It’s been more than seven years since Cyclone Hudhud brought Visakhapatnam to its knees. The city has since recovered fairly from those ruins and become one of the flourishing cities in South India. Its economy has grown multifold, be it through the ever-growing tourism or through the many major industries in and around the city. But despite all that, certain scars from that horrifying event are still in our minds. Recounting his escapades during Hudhud, Captain RS Kali Prasad from Vizag shares his story.
“It was that tough dark night, when our vessel MT SP Berlin, was the first to enter Vizag Port post Hud Hud. The cyclone had wreaked havoc in Vizag. I was with my family on board the Tanker vessel SP Berlin, when we felt the swell and impact right at Colombo, on the day when Hudhud made landfall at Vizag on 12 Oct 2014.
We were on a ballast passage from Hambanthota, a new Mega Port in the making, on the southern side of Sri Lanka, to Visakhapatnam Port. Upon reaching Vizag anchorage, we were shocked to see there weren’t any plants around during day and any lights during night. Rajiv Smrithi Bhavan was clearly visible and was in a state of ramshackle with blown out roof and glass panes.
We remained at anchor as there wasn’t any commercial vessel movement. Later, we were called on the night of 20 October by Vizag Port Control for berthing. We were relieved upon receiving the call as our daughter who wants to see her grand parents in Vizag after the Cyclone Hudhud. Our vessel made approach. However, we were sent back twice to anchorage after reaching close to the Pilot boarding area due to some technical problems.
The Visakhapatam Port had made excellent arrangements to light the navigational marks, leading lights, buoys, and jetties, with some rented generators, to facilitate safe channel navigation and approach to jetties. On his third attempt, our pilot came out to the pilot boarding area near the breakwaters with 2 tugs. To our utter bad luck, once our vessel entered the Channel, all the lights in the port suddenly disappeared due to some technical glitch. It was pitch dark everywhere and the whole of Bridge team was in distress. We were inside the channel and it wasn’t wide enough for us to turn back. Rising to the occasion, the pilot asked the Tug Master to report every passing point and be on the toes. It was a risky entry and the pilot managed to bring the vessel to the tuning basin. At that point in time, he felt that it is unsafe to take the vessel any further and dropped Anchor right at the Turning basin. I was worried if my vessel would hit the Hindustan Ship yard jetty. However, I appreciated the pilots decision to play safe.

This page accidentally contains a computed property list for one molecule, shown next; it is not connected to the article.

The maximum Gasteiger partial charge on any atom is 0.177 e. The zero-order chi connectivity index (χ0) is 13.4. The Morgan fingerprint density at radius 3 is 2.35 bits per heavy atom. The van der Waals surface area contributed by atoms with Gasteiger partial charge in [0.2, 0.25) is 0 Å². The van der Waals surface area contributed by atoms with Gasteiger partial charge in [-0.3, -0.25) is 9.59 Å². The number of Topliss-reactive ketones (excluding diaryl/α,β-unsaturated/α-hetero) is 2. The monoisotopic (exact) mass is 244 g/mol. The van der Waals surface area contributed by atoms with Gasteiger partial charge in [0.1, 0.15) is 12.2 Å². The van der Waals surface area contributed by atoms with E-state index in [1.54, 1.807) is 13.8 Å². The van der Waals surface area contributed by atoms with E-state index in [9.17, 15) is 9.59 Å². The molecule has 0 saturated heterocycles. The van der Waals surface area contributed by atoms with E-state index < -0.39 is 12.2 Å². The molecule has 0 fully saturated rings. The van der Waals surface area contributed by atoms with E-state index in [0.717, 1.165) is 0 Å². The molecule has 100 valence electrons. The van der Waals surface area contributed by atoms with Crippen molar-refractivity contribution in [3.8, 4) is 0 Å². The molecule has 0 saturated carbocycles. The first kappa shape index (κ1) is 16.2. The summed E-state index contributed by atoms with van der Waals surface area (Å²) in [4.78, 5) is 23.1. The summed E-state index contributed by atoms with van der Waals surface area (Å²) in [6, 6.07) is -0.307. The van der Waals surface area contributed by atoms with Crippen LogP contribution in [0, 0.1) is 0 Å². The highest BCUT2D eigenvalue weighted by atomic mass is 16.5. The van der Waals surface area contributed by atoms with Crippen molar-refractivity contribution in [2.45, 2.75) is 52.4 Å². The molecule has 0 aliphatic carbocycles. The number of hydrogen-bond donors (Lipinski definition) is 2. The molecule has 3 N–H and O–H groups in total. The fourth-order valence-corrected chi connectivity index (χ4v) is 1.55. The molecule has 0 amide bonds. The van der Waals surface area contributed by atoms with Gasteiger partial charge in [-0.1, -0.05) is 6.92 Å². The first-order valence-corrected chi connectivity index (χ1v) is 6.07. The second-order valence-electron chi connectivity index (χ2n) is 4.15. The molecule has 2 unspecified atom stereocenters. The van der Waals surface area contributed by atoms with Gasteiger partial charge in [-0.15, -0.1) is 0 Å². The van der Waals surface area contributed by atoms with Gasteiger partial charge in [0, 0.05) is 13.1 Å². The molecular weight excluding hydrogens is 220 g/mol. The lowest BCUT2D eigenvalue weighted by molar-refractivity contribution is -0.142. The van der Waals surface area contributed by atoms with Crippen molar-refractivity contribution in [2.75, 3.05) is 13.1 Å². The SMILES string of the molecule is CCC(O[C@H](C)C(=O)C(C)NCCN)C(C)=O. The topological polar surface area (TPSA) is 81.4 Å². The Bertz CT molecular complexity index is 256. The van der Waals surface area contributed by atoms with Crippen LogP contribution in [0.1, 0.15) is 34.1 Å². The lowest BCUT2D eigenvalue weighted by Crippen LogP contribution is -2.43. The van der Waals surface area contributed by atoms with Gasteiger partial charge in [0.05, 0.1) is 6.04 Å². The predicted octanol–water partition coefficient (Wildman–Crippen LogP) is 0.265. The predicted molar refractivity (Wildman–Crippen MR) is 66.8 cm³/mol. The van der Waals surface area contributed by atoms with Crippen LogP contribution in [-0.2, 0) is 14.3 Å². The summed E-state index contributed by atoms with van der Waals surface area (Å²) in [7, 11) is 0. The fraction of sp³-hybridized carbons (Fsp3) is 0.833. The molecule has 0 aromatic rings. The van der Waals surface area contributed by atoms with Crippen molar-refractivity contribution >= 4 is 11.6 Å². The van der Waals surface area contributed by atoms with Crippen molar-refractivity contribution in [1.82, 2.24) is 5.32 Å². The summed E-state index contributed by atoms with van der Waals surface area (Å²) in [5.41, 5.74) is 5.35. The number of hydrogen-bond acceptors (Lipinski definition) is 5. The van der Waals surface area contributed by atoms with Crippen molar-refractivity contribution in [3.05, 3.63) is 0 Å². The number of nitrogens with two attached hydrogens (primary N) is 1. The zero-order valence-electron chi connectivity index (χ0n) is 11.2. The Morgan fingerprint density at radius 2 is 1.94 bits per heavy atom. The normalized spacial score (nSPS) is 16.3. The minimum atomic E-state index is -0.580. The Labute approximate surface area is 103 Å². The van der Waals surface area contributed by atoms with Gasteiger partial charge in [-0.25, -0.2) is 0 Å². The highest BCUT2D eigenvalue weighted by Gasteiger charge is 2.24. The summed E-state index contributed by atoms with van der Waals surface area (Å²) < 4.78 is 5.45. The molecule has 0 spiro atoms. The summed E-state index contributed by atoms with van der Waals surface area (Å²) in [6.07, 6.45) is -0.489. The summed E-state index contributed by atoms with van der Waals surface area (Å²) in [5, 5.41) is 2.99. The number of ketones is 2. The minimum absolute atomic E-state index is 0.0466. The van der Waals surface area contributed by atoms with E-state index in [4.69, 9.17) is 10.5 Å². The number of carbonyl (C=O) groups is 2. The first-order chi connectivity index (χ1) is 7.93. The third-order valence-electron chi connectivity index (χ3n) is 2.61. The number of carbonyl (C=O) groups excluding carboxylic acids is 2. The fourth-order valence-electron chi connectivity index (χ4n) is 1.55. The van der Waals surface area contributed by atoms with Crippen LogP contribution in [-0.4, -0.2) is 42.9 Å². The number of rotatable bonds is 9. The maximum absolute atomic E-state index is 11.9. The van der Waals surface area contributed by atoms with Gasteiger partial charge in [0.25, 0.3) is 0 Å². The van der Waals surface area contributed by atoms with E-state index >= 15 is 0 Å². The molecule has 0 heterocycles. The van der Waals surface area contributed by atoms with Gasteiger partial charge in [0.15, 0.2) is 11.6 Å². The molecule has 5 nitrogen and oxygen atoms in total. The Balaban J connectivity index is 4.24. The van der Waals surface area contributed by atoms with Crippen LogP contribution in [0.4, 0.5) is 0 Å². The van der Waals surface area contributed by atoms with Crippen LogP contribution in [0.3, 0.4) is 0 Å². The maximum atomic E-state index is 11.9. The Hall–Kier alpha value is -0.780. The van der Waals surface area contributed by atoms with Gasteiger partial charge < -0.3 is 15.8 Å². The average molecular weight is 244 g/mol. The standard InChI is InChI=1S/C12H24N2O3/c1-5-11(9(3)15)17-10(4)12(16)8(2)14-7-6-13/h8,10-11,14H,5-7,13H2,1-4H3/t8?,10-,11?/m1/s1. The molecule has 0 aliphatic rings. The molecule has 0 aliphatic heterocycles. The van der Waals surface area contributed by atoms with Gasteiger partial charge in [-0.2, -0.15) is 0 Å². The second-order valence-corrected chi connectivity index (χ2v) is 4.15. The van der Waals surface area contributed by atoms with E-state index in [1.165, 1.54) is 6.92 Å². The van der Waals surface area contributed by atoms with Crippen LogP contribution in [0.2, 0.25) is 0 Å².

Efforts were on to bring back power but without any success. The Port control and pilots were in constant touch whilst our vessel was all alone as a guest at the threshold of Hindustan Shipyard Dry Dock gate. As our vessel was in the middle of the Port channel and was obstructing naval vessel movements as well, Port has decided to berth our vessel carefully definitely a calculated eisk. Captain Venu Gopal came on board as the pilot, to berth our vessel. We heaved up of anchor and made approach with the support of tugs , we could see the channel only in the radar and few dim lights far off and some hand held flash lights. Our pilot asked us to direct our vessel search lights etc., towards the jetty where, we first saw some mooring gang waiting and waving at us for our ropes. It’s only with our ship’s lights we could see the jetty, though not clear and definitely not the safest way to moor but had no options. Tugs were holding our vessel pinned to the jetty, whilst we moored our vessel at OR1.
We could make out that all the greenery in the Visakhapatam Port is completely wiped out and the smile on the faces disappeared, not sure how much time it will take to recover from the tragedy. But rising against the odds, Vizag bounced back so well, so soon and more beautiful than ever, thanks to the numerous volunteers, leaders and administrators.”
This article is a part of Nautical Series, being published by Yo! Vizag to honour the maritime legacy of Visakhapatnam.
The piece has been put together by Captain RS Kali Prasad from Vizag. The Captain pursued Marine education from the UK. Having sailed for 22 years all around the world in different types of ships and Ranks, he hung his boots in 2017. Captain RS Kali is currently associated with Supreme Marine Tankers, a company that supplies bunkers to ships.